As summer draws to an end, economy minister, Bruno Le Maire, is one pretty happy man. He’s happy because the bosses and the bosses’ union are happy. And boy are they ever!
French billionaires have seen their fortunes grow 40% since the beginning of the Covid crisis. In August, the top 40 companies on the French stock market reached their highest level in 21 years with listed companies making a record-breaking profit of 57 billion euros in just the first half of 2021. The six richest companies – PSA-Stellantis, LVMH, ArcelorMittal, BNP Paribas, TotalEnergies and Axa – have each made more than 4 billion euros in profit.
Big business owners are rubbing their hands in glee because, not only did they cash in on state subsidies, they seized the opportunity to restructure, put more pressure on employees and increase exploitation.
So many bosses jumped at the chance to implement furlough schemes paid for by the state and then increased work rates during working hours. So many bosses used the crisis to freeze wages and not pay out bonuses. So many bosses took advantage of the situation to impose early retirement but didn’t hire new workers to replace them, laid off temporary workers and those on short-term contracts and implemented more competitiveness and redundancy plans.
It’s the labor of millions of workers that has produced billions in profits and dividends. And exploited workers are under the highest pressure they’ve ever experienced, even those working from home. With the health pass, the bosses even have a new way of keeping workers in line this fall.
Today, everything is set up to make employees work harder than ever and this makes the bosses more than happy. But there are just as many reasons for workers to be furious and they must express their anger!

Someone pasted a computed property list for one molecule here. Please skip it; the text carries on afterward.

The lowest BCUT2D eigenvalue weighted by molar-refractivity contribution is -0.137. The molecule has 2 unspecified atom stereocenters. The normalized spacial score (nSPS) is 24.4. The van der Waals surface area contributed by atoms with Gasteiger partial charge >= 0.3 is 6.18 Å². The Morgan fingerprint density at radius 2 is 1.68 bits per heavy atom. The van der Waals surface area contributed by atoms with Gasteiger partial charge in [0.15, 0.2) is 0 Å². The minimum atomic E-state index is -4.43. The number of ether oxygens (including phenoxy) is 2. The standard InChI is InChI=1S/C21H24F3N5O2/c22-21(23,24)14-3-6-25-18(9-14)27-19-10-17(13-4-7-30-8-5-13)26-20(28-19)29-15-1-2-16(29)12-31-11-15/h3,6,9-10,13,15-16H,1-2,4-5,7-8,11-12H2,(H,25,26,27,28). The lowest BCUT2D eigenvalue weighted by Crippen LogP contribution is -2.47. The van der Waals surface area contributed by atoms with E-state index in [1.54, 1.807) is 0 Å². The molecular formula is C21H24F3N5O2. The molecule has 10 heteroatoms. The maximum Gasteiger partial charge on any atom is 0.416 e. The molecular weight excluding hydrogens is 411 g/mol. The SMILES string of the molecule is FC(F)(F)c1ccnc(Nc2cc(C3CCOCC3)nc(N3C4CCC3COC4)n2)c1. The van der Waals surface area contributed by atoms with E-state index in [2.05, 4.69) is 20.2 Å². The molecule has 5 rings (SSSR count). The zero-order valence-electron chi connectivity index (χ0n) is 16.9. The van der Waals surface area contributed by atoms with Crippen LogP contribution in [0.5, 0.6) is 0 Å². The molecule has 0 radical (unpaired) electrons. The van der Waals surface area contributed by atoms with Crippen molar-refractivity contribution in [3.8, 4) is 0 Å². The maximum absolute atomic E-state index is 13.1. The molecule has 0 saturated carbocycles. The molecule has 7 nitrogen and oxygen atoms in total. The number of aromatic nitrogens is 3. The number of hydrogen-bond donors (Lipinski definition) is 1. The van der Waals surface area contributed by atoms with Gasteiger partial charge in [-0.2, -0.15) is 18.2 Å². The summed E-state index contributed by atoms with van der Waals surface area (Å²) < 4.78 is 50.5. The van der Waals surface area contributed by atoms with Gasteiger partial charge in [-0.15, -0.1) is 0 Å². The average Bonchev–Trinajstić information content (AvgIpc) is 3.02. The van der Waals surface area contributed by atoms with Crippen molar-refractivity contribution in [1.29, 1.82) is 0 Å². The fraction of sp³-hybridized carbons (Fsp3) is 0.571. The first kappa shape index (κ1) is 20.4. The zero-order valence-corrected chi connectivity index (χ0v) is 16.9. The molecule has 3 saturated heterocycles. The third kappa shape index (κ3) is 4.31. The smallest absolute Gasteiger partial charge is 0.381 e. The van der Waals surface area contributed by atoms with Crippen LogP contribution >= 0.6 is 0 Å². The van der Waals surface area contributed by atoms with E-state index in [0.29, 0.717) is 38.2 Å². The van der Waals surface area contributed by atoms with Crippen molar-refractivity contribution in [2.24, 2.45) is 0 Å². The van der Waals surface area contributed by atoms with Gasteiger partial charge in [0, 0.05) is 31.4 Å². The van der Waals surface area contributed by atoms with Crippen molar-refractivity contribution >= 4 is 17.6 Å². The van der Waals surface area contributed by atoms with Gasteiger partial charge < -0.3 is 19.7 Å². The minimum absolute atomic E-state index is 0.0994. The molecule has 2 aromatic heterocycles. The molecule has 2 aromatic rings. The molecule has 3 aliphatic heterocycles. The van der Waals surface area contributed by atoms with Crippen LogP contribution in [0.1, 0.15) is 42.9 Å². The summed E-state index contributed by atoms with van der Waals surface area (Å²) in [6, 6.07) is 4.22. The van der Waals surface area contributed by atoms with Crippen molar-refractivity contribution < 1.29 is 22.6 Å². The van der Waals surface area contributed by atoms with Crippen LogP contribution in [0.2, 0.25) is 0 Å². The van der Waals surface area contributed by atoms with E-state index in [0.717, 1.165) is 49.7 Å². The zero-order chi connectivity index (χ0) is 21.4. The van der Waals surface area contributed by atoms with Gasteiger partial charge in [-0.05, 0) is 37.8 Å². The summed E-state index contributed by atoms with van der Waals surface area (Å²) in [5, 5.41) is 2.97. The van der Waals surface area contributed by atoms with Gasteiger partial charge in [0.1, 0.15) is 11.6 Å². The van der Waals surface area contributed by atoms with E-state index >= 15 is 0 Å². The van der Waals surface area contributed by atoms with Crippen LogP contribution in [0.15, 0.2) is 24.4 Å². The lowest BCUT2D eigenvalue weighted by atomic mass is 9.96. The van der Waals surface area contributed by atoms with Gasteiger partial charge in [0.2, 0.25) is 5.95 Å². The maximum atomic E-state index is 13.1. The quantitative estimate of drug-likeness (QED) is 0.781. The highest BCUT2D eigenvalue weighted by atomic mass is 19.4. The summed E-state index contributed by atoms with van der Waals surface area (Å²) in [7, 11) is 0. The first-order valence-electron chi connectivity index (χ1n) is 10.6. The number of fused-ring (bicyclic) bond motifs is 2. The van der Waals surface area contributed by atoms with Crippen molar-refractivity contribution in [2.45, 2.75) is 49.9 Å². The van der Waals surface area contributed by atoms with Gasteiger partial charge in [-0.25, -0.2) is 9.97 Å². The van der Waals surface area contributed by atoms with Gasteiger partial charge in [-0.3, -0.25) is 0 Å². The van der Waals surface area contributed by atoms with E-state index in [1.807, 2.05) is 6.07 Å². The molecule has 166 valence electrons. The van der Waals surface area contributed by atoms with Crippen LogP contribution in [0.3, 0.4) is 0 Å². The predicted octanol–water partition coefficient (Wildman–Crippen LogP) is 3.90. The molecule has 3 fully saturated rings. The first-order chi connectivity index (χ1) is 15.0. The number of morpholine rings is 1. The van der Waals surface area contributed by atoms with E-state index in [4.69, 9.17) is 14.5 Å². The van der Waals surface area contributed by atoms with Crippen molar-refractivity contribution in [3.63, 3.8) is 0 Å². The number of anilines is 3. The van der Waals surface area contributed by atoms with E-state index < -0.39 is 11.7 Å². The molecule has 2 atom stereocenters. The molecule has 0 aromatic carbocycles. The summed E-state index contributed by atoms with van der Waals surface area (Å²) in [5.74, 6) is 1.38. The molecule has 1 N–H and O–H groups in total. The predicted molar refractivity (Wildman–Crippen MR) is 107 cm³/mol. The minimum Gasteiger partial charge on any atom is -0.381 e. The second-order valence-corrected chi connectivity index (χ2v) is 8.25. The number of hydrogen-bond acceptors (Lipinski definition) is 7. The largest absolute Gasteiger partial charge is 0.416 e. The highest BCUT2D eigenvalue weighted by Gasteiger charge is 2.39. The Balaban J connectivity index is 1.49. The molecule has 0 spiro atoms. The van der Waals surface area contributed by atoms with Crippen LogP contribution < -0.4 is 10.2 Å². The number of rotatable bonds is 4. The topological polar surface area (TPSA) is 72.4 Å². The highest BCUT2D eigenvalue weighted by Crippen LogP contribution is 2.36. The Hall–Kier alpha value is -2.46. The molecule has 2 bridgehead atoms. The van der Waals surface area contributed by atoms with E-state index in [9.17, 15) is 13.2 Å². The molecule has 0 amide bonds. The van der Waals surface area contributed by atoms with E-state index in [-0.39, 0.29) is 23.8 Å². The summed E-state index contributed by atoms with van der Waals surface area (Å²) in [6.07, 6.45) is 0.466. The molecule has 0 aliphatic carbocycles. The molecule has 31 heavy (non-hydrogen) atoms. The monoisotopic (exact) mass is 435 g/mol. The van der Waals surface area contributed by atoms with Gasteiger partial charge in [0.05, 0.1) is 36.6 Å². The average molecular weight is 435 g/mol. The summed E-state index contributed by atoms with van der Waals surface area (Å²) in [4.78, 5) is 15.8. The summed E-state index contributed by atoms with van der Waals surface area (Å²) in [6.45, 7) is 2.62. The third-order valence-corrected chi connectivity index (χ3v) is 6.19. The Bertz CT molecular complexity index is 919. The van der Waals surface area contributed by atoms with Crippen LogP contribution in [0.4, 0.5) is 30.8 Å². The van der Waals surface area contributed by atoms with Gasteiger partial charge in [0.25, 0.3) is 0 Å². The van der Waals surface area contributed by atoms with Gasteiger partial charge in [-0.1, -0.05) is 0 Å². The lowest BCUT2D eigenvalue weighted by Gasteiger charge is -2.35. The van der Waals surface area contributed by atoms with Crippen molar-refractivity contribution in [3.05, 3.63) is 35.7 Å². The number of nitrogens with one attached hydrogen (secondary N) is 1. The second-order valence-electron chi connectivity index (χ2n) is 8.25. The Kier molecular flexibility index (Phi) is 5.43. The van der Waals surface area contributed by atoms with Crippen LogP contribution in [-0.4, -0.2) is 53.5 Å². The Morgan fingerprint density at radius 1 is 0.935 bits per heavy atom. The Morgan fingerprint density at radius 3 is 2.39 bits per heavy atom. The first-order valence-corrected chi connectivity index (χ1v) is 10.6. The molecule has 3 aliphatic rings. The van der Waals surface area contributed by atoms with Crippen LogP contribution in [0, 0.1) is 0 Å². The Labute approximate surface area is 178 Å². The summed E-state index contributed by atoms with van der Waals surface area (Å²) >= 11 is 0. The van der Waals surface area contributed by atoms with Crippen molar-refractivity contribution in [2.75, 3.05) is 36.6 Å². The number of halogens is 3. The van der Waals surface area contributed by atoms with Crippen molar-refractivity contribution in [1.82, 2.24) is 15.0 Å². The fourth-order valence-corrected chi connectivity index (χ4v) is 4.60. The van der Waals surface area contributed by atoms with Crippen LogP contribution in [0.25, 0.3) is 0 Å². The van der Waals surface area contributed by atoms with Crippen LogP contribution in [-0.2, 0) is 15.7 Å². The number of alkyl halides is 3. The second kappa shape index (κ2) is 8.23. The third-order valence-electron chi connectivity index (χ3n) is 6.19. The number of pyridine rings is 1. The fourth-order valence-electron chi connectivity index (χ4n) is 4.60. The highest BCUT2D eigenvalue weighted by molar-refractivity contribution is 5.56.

Renault and Airbus have both announced 15,000 job cuts, which they will go ahead with even though they are back to making big profits. Foundries and large multinational factories are being closed down, leaving thousands of workers without a job. Shortage of parts is causing factories to shut down and the wages of thousands of workers are being cut as a consequence. Are we going to let shareholders live the good life while workers lose their livelihoods and can’t make ends meet?
The health crisis has caused many workers to lose their jobs and live in poverty. Many young people have seen their future prospects blocked. Are we going to let the government reduce their welfare benefits and jobseekers’ allowances starting October 1, as planned?
And then there’s the question of wages. The government admits that “low wages explain the problem with hiring” in the hotel and restaurant industry. But if that’s what the government really thinks, then why doesn’t it make the bosses increase wages? Not only does the government refuse to do so, it also refuses to boost the minimum wage, condemning millions of women and men to poverty. It’s all pure hypocrisy, especially since the state itself is opposed to the pay raises needed in healthcare and education!
The question of wages mustn’t remain restricted to drawing-room discussions between ministers and employers. We must have our say and fight for a general increase in wages and their indexation on the real level of inflation.
Prices are going up: gas, electricity, rent, insurance, basic materials. And sooner or later, soaring grain prices will cause the price of food to go up too, starting with the price of bread. The only thing not going up at all are wages.
During the summer, the trade unions were noticeably absent, so the only way in which the anger of the laboring classes was expressed was through demonstrations against the health pass and mandatory vaccination.
This fall, an inter-trade union committee including the CGT, FO, FSU and Solidaires has decided to organize a general day of protest on Tuesday, October 5. And it’s about time! But what’s the point of calling for separate days of action, sector by sector, if not to break up a protest before it even happens!
It’s time for workers to express their anger at the government’s contempt. They must be united and prepared to fight for their interests. The vital interests of workers, their jobs, their wages, their working conditions and their pensions – which are still being targeted by Macron – must come before the interests of a class of rich parasites who keep getting richer and are completely irresponsible towards society.